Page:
SOAP was designed to be transport agnostic. So theoretically a SOAP message could travel over any number of SOAP intermediaries (possibly over a different transport between each pair) while it travels from the original sender to the ultimate receiver.
SOAP Web services always use HTTP as a transport (which itself might be running over TCP or SSL/TLS).
HTTP only supports a point to point connection. The HTTP client can only send a HTTP request to an HTTP server to which the server can send an HTTP response. The server can only communicate through HTTP responses with the client, which have to send the initial HTTP request first. Firewalls use this characteristics to let client requests out, but no requests in.
The nature of HTTP makes real asynchronous communication impossible.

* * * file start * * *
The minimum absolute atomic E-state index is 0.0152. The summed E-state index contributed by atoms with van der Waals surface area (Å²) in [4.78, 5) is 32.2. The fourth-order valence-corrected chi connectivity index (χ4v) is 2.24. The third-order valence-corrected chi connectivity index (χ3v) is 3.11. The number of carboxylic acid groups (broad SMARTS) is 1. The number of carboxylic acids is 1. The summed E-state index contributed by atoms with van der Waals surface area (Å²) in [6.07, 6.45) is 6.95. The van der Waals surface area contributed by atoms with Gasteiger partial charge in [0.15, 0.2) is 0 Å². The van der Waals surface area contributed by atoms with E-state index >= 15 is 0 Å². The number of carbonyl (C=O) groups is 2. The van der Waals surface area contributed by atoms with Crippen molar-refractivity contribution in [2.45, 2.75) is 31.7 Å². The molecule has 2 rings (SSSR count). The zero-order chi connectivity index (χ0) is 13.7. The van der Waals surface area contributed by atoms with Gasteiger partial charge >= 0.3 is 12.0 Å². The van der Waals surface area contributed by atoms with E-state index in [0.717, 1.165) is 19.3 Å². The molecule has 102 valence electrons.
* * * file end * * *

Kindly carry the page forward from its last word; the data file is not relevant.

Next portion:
WS-Addressing is primarily used to simulate asynchronous communication by letting the consumer specify a return address for the asynchronous SOAP response (which will be carried in an HTTP request issued from the producer). However a plain web service client cannot use this method - the consumer needs to have an URL address that the producer can send the SOAP response to - so the consumer has to also be a web server in order to participate in asynchronous SOAP communications. The existance of firewalls makes this communication even more difficult as the return address has to be accessible from the outside of the firewall.
[ November 27, 2008: Message edited by: Peer Reynders ]